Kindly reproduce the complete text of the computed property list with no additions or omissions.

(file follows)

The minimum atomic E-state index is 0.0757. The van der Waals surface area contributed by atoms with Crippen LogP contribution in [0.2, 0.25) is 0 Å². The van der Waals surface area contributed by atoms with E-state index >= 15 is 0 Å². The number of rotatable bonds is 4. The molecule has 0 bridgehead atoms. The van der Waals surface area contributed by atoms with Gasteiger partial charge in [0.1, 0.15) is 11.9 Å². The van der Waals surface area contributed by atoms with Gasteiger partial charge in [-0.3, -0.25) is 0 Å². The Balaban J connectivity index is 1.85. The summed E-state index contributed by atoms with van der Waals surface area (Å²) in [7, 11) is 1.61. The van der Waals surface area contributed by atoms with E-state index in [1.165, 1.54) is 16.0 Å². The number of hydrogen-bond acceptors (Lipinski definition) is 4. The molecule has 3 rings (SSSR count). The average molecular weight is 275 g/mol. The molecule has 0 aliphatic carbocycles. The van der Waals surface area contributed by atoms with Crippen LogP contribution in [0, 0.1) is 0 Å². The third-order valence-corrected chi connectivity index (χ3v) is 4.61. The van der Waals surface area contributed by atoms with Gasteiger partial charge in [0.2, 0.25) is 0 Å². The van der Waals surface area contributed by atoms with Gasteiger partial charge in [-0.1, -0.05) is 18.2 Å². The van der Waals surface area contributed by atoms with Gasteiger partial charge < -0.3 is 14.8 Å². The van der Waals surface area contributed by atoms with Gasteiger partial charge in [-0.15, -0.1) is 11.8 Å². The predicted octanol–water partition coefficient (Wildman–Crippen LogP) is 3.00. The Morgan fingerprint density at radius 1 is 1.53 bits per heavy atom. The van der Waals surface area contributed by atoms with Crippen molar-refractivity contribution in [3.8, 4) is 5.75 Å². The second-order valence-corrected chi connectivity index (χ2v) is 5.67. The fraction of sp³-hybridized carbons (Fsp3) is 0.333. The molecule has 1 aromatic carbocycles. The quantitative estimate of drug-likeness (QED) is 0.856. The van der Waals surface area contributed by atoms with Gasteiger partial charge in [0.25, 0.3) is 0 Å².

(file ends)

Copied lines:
The minimum atomic E-state index is 0.0757. The van der Waals surface area contributed by atoms with Crippen LogP contribution in [0.2, 0.25) is 0 Å². The van der Waals surface area contributed by atoms with E-state index >= 15 is 0 Å². The number of rotatable bonds is 4. The molecule has 0 bridgehead atoms. The van der Waals surface area contributed by atoms with Gasteiger partial charge in [0.1, 0.15) is 11.9 Å². The van der Waals surface area contributed by atoms with Gasteiger partial charge in [-0.3, -0.25) is 0 Å². The Balaban J connectivity index is 1.85. The summed E-state index contributed by atoms with van der Waals surface area (Å²) in [7, 11) is 1.61. The van der Waals surface area contributed by atoms with E-state index in [1.165, 1.54) is 16.0 Å². The number of hydrogen-bond acceptors (Lipinski definition) is 4. The molecule has 3 rings (SSSR count). The average molecular weight is 275 g/mol. The molecule has 0 aliphatic carbocycles. The van der Waals surface area contributed by atoms with Crippen LogP contribution in [0, 0.1) is 0 Å². The third-order valence-corrected chi connectivity index (χ3v) is 4.61. The van der Waals surface area contributed by atoms with Gasteiger partial charge in [0.2, 0.25) is 0 Å². The van der Waals surface area contributed by atoms with Gasteiger partial charge in [-0.1, -0.05) is 18.2 Å². The van der Waals surface area contributed by atoms with Gasteiger partial charge < -0.3 is 14.8 Å². The van der Waals surface area contributed by atoms with Gasteiger partial charge in [-0.15, -0.1) is 11.8 Å². The predicted octanol–water partition coefficient (Wildman–Crippen LogP) is 3.00. The Morgan fingerprint density at radius 1 is 1.53 bits per heavy atom. The van der Waals surface area contributed by atoms with Crippen molar-refractivity contribution in [3.8, 4) is 5.75 Å². The second-order valence-corrected chi connectivity index (χ2v) is 5.67. The fraction of sp³-hybridized carbons (Fsp3) is 0.333. The molecule has 1 aromatic carbocycles. The quantitative estimate of drug-likeness (QED) is 0.856. The van der Waals surface area contributed by atoms with Gasteiger partial charge in [0.25, 0.3) is 0 Å².